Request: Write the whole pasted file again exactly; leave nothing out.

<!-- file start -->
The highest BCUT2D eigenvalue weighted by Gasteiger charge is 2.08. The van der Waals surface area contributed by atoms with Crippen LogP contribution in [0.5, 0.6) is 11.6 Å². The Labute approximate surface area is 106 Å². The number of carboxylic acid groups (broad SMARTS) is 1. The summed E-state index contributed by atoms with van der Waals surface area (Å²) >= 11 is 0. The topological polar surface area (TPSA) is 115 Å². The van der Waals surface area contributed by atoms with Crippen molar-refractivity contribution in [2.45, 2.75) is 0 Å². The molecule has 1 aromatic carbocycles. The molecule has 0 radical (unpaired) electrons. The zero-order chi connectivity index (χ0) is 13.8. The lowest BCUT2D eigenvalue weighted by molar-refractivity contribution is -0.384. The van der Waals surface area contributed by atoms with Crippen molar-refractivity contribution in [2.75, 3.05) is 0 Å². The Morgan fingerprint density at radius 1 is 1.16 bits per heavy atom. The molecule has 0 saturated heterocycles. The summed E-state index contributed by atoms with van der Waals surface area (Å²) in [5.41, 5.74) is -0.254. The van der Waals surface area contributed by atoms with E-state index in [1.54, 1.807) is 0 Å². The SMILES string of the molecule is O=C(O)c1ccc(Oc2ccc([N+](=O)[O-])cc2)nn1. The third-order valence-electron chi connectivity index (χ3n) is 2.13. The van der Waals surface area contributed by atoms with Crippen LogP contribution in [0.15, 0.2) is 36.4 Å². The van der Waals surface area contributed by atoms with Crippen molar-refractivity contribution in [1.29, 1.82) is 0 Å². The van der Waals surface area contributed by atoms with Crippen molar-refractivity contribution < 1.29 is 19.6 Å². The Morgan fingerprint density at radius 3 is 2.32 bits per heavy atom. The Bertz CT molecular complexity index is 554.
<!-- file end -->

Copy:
The highest BCUT2D eigenvalue weighted by Gasteiger charge is 2.08. The van der Waals surface area contributed by atoms with Crippen LogP contribution in [0.5, 0.6) is 11.6 Å². The Labute approximate surface area is 106 Å². The number of carboxylic acid groups (broad SMARTS) is 1. The summed E-state index contributed by atoms with van der Waals surface area (Å²) >= 11 is 0. The topological polar surface area (TPSA) is 115 Å². The van der Waals surface area contributed by atoms with Crippen molar-refractivity contribution in [2.45, 2.75) is 0 Å². The molecule has 1 aromatic carbocycles. The molecule has 0 radical (unpaired) electrons. The zero-order chi connectivity index (χ0) is 13.8. The lowest BCUT2D eigenvalue weighted by molar-refractivity contribution is -0.384. The van der Waals surface area contributed by atoms with Crippen molar-refractivity contribution in [2.75, 3.05) is 0 Å². The Morgan fingerprint density at radius 1 is 1.16 bits per heavy atom. The molecule has 0 saturated heterocycles. The summed E-state index contributed by atoms with van der Waals surface area (Å²) in [5.41, 5.74) is -0.254. The van der Waals surface area contributed by atoms with E-state index in [1.54, 1.807) is 0 Å². The SMILES string of the molecule is O=C(O)c1ccc(Oc2ccc([N+](=O)[O-])cc2)nn1. The third-order valence-electron chi connectivity index (χ3n) is 2.13. The van der Waals surface area contributed by atoms with Crippen LogP contribution in [0.15, 0.2) is 36.4 Å². The van der Waals surface area contributed by atoms with Crippen molar-refractivity contribution in [1.29, 1.82) is 0 Å². The van der Waals surface area contributed by atoms with Crippen molar-refractivity contribution < 1.29 is 19.6 Å². The Morgan fingerprint density at radius 3 is 2.32 bits per heavy atom. The Bertz CT molecular complexity index is 554.